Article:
New Zealand women's national rugby union team

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New Zealand
New Zealand women's national rugby union team logo.svg
UnionNew Zealand Rugby Union
Coach(es)Glenn Moore
Captain(s)Fiao’o Fa’amausili
Most capsAnna Richards
Team kit
Change kit
First international
 New Zealand 56 - 0 Netherlands 
(Christchurch, New Zealand; August 26, 1990)
Largest win
 New Zealand 134 - 6 Germany 
(Amsterdam, Netherlands; May 2, 1998)
Largest defeat
 England 21 - 7 New Zealand 
(Esher, England; November 29, 2011)
World Cup
Appearances7 (First in 1991)
Best resultChampions 1998, 2002, 2006, 2010, 2017

The New Zealand national women's rugby union team, called the Black Ferns, represents New Zealand in women's rugby union, which is regarded as the country's national sport.[1] The team has won five of the past six Women's Rugby World Cups.

They have an 88% winning record in test match rugby, and are the only international side with a winning record against every opponent. Since their international debut in 1991, the Black Ferns have lost to only four of the 16 nations they have played in test matches.[a]

Team's name[edit]

The team's nickname combines the colour black and the silver fern, which are iconic New Zealand sporting symbols. For example, the All Blacks is New Zealand's famous men's rugby team, the Black Caps is the men's cricket team, the White Ferns is the women's cricket team, while the Silver Ferns is the national women's netball team.

History[edit]

Starting with the inaugural International Rugby Board (IRB)-sponsored Cup in 1998, the Black Ferns won four consecutive World Cups, including the 2002 World Cup in Barcelona, the 2006 World Cup in Edmonton, Alberta, Canada, and the 2010 World Cup in London, England. Most recently, the Black Ferns have won their 5th World Cup, beating the English team in Belfast on the 27th of August, 2017.[2]

The Black Ferns have participated in most WRWC events since its inauguration in 1991, only missing the 1994 championship in Scotland. They also won the Canada Cup in 1996, 2000, and 2005, and the Churchill Cup in 2004.

Farah Palmer was captain of the Ferns from 1997 to 2005, when she lost her captaincy due to a shoulder injury. That year, she was honoured as International Women's (Rugby) Personality of the Year at the IRB Awards. For the 5th Women's Rugby World Cup in Canada, Palmer fought her way back into the team and again led the it to World Cup victory. After the win, Palmer announced her retirement from the Black Ferns in September 2006.[3]

While rugby is the most popular spectator game in New Zealand, the Black Ferns have suffered in the past from similar problems to any women's sport: under-funding, lack of support and lack of publicity. The New Zealand Rugby Union (NZRU) and IRB have been criticised for not doing more to promote women's rugby, although support is beginning to improve in those organisations, in large part due to the Ferns' successes. The NZRU started funding the Black Ferns in 1995, thus giving a great boost to their game. Accordingly, the Black Ferns have benefitted from being included in NZRU High Performance initiatives. Along with professional coaches the team has had access to professional development resources such as analysis. In more recent times, the team's profile has risen greatly at a grassroots level, due in great part to their string of successes, and it is increasingly seen to be a national team on the same basis as any other.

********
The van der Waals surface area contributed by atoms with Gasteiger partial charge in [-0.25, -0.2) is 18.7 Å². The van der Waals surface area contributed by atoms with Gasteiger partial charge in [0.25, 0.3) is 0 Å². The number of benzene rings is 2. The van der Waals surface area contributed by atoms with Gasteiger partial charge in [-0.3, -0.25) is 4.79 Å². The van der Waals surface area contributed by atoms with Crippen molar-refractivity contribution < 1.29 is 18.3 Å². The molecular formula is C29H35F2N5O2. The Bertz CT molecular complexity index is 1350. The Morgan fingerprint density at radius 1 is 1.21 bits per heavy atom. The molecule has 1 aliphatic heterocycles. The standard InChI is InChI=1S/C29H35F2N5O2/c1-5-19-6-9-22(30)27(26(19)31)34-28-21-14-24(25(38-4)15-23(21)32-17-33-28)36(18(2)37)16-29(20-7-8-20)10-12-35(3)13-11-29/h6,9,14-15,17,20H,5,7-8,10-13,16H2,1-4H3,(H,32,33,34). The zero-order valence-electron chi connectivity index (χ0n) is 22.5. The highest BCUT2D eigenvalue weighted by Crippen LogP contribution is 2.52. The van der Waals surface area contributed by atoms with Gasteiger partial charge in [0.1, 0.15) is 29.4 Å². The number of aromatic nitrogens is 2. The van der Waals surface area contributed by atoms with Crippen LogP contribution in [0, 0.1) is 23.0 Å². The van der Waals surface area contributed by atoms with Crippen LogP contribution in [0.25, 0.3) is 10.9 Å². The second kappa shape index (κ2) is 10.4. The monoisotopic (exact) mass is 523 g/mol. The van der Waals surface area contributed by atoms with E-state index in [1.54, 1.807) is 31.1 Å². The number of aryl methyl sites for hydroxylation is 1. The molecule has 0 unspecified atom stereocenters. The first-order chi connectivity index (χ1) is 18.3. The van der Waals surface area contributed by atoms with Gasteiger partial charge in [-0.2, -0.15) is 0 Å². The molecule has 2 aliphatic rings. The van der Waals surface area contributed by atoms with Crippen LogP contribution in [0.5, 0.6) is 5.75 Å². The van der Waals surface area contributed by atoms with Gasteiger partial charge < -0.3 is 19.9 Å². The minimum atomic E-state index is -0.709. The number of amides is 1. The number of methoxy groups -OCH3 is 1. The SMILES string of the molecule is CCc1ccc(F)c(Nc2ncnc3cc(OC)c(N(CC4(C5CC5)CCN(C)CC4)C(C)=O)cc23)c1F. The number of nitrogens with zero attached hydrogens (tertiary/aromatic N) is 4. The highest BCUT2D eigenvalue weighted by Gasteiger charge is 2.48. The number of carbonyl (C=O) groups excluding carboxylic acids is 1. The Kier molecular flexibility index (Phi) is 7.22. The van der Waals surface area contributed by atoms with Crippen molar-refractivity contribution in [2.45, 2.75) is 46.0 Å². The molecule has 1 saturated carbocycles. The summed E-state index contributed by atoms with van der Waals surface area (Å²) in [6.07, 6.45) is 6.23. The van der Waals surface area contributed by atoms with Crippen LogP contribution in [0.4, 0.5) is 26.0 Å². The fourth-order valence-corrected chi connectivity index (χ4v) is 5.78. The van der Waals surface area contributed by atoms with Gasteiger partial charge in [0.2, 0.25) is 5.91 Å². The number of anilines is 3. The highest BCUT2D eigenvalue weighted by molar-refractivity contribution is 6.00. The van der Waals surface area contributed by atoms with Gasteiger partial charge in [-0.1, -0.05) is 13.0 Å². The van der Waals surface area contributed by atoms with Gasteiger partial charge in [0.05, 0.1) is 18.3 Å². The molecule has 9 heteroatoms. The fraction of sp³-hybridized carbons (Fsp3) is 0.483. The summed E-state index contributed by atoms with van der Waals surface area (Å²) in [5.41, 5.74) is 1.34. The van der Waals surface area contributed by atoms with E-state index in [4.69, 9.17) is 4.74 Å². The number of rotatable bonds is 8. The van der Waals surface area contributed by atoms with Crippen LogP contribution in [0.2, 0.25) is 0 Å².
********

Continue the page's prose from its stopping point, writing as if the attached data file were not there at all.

In January 2010, the Women's Provincial Championship (WPC) came under severe threat after the NZRU announced that the championship series would have to go due to budget cuts. As the championship was a prime builder of training, skill and competition for New Zealand women's rugby, the decision was a shock for players and supporters, including former captain Farah Palmer (especially since it was a World Cup year).[4] NZRU said women's domestic rugby was one of many victims of the tight financial times. They faced a barrage of criticism for their decision, and eventually reinstated the WPC after the Black Ferns won the 2010 World Cup.

The WPC was renamed the Farah Palmer Cup in 2016, in honour of the influential former captain.

In 2018, after the success of New Zealand women's national rugby sevens team, all Sevens and Black Ferns players have been offered semi-professional contracts. They also played the first Test series against Australian Walleroos, which was played on the same night as the Men's Bledisloe Cup Tests.

The 2018 season finished with a 1-1 drawn series against France, with France becoming only the fourth team in the world to beat the Black Ferns. The Black Ferns' loss in the final game of the year ended a 17-month long winning streak and was also the final game for captain Fa’amausili, who retired from international rugby.[5]

New Zealand will host the 2021 Women's Rugby World Cup after beating out neighbour Australia for the rights.[6] New Zealand automatically qualified for the 2021 event as host.

Current squad[edit]

Squad for the 2017 Women's Rugby World Cup in Ireland[7]

Note: Due to the lighter schedule for women's rugby, caps include provincial and international fixtures

Player Position Date of Birth (Age) Caps Franchise / province
Toka Natua Prop (1991-11-22) 22 November 1991 (age 27) 16 Waikato
Fiao'o Fa'amausili (c) Hooker (1980-09-30) 30 September 1980 (age 38) 52 Auckland Storm / Auckland
Te Kura Ngata-Aerengamate Hooker (1991-10-21) 21 October 1991 (age 27) 20 Counties Manukau
Aldora Itunu Prop (1991-08-28) 28 August 1991 (age 27) 15 Auckland Storm / Auckland
Aleisha Nelson Prop (1990-02-03) 3 February 1990 (age 28) 23 Auckland Storm / Auckland
Sosoli Talawadua Prop (1989-01-30) 30 January 1989 (age 29) 8 Waikato
Eloise Blackwell Lock (1990-12-28) 28 December 1990 (age 27) 32 Auckland